4.  Attract positive attention as you climb the ladder of success.


Do something exceptional, beyond your department and job description.  Carnegie said, “Instead of the questions, ‘What must I do for my employers?’ substitute ‘What can I do?’”  When you hear someone saying something disadvantageous about your firm, stand up.  When you have a chance to express a new idea on how to operate more efficiently or generate more money, say it.  Even if you’re wrong, you’ll stand out and be thought of more than an employee who is here only to collect a paycheck.



5.  Boss your boss.


Not to be obnoxious or insubordinate, but because you are a leader, proving that you can think and operate effectively on your own.  If you think something “isn’t right” about a decision or plan, speak up and clearly lay out your case.  A great employee will always know more about their job than their boss.  If not, it’s time to start looking for another job and boss to go work for.


6.  Earn more than you spend. Save early.  Save often.


When you manage your money, save it and invest in sensible opportunities, you prove you have the self-discipline to be trusted with even greater responsibilities.  There’s plenty of money in the world.  What’s in question is how you will deal with that money—especially if someone lends you some.  By proving you know how to save, you define yourself as a more serious individual who is ready to move to the next step.



7.  Save because you want a better life, not because you want more money.


Don’t spend what you don’t have.  But don’t spend all of your money on saving.  There has to be a balance.  And the balance has to do with deciding what’s really important in your life and using the money that you’ve saved to help create that life.


8.  Be patient. Don’t get discouraged if you don’t climb the ladder as fast as you think you should.


There’s always plenty of room at the top.  You always have a chance, but not if you take a defeatist attitude and are always looking around to blame someone else.  When you work hard and focus on your ability, honesty, habits, associations, temper and disposition, these things are noticed by others.  If you’re passed up for a job, it’s not because you “never had a chance” but perhaps in the way you’ve applied—or not applied—these principles.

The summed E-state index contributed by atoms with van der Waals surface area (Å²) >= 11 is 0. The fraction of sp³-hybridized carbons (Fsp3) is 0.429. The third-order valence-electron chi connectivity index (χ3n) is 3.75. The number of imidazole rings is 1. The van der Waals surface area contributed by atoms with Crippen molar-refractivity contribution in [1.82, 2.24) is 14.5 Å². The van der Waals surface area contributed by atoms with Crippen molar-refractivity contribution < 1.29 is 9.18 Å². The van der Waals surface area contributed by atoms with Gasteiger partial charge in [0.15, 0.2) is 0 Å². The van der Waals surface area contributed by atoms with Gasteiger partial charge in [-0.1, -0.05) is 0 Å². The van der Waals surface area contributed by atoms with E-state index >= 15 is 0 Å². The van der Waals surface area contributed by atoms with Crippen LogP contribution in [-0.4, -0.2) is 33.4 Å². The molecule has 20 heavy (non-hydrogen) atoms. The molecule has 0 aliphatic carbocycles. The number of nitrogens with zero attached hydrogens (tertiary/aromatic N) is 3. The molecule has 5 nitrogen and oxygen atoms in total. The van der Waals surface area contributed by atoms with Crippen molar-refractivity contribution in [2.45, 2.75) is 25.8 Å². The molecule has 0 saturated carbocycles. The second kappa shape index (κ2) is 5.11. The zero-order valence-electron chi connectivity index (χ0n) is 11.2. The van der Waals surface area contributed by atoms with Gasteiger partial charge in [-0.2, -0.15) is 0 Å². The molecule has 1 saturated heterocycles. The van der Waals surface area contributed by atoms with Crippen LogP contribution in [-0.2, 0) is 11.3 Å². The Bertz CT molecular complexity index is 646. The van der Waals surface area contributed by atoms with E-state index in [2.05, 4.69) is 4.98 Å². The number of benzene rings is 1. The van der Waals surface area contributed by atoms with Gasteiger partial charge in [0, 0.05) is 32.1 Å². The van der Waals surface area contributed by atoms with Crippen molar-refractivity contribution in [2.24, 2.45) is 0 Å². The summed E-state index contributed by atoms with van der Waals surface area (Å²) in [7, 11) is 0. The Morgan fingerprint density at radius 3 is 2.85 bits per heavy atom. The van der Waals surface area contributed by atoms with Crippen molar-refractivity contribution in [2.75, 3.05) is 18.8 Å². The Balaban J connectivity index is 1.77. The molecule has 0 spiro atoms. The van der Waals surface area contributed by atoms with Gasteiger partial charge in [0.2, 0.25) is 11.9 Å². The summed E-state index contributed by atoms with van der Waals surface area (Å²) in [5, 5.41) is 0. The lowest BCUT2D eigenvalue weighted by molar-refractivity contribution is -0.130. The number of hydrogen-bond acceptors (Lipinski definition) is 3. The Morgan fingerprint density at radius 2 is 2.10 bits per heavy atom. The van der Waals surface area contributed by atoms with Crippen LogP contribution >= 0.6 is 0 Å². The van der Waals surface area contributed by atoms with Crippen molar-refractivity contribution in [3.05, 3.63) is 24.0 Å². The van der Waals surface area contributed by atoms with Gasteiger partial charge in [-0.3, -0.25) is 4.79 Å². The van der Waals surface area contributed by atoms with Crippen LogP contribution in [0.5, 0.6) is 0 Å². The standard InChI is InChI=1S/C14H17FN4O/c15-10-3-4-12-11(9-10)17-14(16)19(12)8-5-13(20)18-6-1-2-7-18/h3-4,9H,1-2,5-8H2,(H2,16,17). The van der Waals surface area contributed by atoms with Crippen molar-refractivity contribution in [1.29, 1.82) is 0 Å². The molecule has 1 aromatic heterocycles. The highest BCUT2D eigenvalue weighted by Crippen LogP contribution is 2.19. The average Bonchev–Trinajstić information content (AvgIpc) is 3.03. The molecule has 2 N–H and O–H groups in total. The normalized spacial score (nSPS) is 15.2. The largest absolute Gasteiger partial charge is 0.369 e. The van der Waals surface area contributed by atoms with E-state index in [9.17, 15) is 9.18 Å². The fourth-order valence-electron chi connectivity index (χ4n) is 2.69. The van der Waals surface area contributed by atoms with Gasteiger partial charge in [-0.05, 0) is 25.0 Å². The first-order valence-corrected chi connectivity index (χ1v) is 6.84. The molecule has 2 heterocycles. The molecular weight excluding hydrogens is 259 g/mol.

9.  Favorites and relatives are no match for someone with brains and talent who gets results.


Some people worry that the companies they are associated with have limited opportunities because the boss has favorites or there is a family member who gets preferential treatment.  Carnegie says this is nonsense.  Finding a talented person to lead a firm is way more important and valuable than the favorites or family members, and every business worth its salt thinks the same way.  Finding the right person to run the operations is a huge challenge.  When Carnegie eventually found Frick, his operations really started to get successful.


10.  Put all of your eggs in one basket…then watch that basket.


When your head and focus is all over the place, it’s difficult to be successful.  Instead of carrying too many baskets—and trying to watch all of them at once—Carnegie says that focusing is a lot better and leads to greater success because all of your energy is focused there.